#6
REVIEW
Alexander V Sirotkin
The present short review demonstrates the involvement of sirtuins (SIRTs) in the control of ovarian functions at various regulatory levels. External and endocrine factors can affect female reproduction via SIRTs-mammalian target of rapamycin (mTOR) system, which, via hormones and growth factors, can in turn regulate basic ovarian functions (proliferation, apoptosis, secretory activity of ovarian cells, their response to upstream hormonal regulators, ovarian folliculo- and oogenesis, and fecundity). SIRTs and SIRTs-related signaling molecules and drugs regulating mTOR can be used for characterization, prediction, and regulation of ovarian functions, as well as for diagnostics and treatment of ovarian disorders...
November 24, 2016: Cells
https://www.readbyqxmd.com/read/27854297/prelamin-a-accumulation-attenuates-rac1-activity-and-increases-the-intrinsic-migrational-persistence-of-aged-vascular-smooth-muscle-cells
#7
Lauren J Porter, Mark R Holt, Daniel Soong, Catherine M Shanahan, Derek T Warren
Vascular smooth muscle cell (VSMC) motility is essential during both physiological and pathological vessel remodeling. Although ageing has emerged as a major risk factor in the development of cardiovascular disease, our understanding of the impact of ageing on VSMC motility remains limited. Prelamin A accumulation is known to drive VSMC ageing and we show that presenescent VSMCs, that have accumulated prelamin A, display increased focal adhesion dynamics, augmented migrational velocity/persistence and attenuated Rac1 activity...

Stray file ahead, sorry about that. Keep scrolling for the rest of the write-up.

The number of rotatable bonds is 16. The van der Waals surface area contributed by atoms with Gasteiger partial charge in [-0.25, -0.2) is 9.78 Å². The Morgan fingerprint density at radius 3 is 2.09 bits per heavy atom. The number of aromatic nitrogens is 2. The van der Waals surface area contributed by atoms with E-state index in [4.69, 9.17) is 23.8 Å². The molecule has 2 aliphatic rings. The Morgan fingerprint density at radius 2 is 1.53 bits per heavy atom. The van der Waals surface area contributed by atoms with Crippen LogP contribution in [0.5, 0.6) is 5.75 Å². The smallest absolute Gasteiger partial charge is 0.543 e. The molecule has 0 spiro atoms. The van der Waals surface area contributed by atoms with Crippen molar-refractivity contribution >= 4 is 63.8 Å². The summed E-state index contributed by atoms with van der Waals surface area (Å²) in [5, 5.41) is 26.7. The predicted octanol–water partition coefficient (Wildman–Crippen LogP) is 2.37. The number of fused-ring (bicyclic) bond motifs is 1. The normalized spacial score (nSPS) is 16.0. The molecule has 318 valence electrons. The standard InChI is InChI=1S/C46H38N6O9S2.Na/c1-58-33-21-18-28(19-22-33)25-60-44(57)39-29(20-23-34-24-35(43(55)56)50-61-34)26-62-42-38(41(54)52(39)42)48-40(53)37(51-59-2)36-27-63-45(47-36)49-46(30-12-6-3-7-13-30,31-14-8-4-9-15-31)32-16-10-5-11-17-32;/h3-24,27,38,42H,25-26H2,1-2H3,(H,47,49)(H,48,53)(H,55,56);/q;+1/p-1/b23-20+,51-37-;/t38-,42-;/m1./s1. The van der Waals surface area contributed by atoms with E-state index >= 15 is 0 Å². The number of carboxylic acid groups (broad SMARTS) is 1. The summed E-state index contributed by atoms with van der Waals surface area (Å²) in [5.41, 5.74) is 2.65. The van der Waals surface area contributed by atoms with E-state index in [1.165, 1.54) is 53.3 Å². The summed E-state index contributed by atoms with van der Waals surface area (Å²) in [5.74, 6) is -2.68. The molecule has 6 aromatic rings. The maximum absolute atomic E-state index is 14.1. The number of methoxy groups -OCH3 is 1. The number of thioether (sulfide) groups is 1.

November 15, 2016: Cells
https://www.readbyqxmd.com/read/27845721/airway-epithelial-cell-cilia-and-obstructive-lung-disease
#8
REVIEW
Asma Yaghi, Myrna B Dolovich
Airway epithelium is the first line of defense against exposure of the airway and lung to various inflammatory stimuli. Ciliary beating of airway epithelial cells constitutes an important part of the mucociliary transport apparatus. To be effective in transporting secretions out of the lung, the mucociliary transport apparatus must exhibit a cohesive beating of all ciliated epithelial cells that line the upper and lower respiratory tract. Cilia function can be modulated by exposures to endogenous and exogenous factors and by the viscosity of the mucus lining the epithelium...
November 11, 2016: Cells
https://www.readbyqxmd.com/read/27792143/self-organization-of-stem-cell-colonies-and-of-early-mammalian-embryos-recent-experiments-shed-new-light-on-the-role-of-autonomy-vs-external-instructions-in-basic-body-plan-development
#9
REVIEW
Hans-Werner Denker
"Organoids", i.e., complex structures that can develop when pluripotent or multipotent stem cells are maintained in three-dimensional cultures, have become a new area of interest in stem cell research. Hopes have grown that when focussing experimentally on the mechanisms behind this type of in vitro morphogenesis, research aiming at tissue and organ replacements can be boosted. Processes leading to the formation of organoids in vitro are now often addressed as self-organization, a term referring to the formation of complex tissue architecture in groups of cells without depending on specific instruction provided by other cells or tissues...
October 25, 2016: Cells
https://www.readbyqxmd.com/read/27763519/segmental-aging-underlies-the-development-of-a-parkinson-phenotype-in-the-as-agu-rat
#10
Sohair M Khojah, Anthony P Payne, Dagmara McGuinness, Paul G Shiels
There is a paucity of information on the molecular biology of aging processes in the brain. We have used biomarkers of aging (SA β-Gal, p16(Ink4a), Sirt5, Sirt6, and Sirt7) to demonstrate the presence of an accelerated aging phenotype across different brain regions in the AS/AGU rat, a spontaneous Parkinsonian mutant of PKCγ derived from a parental AS strain. P16(INK4a) expression was significantly higher in AS/AGU animals compared to age-matched AS controls (p < 0.001) and displayed segmental expression across various brain regions...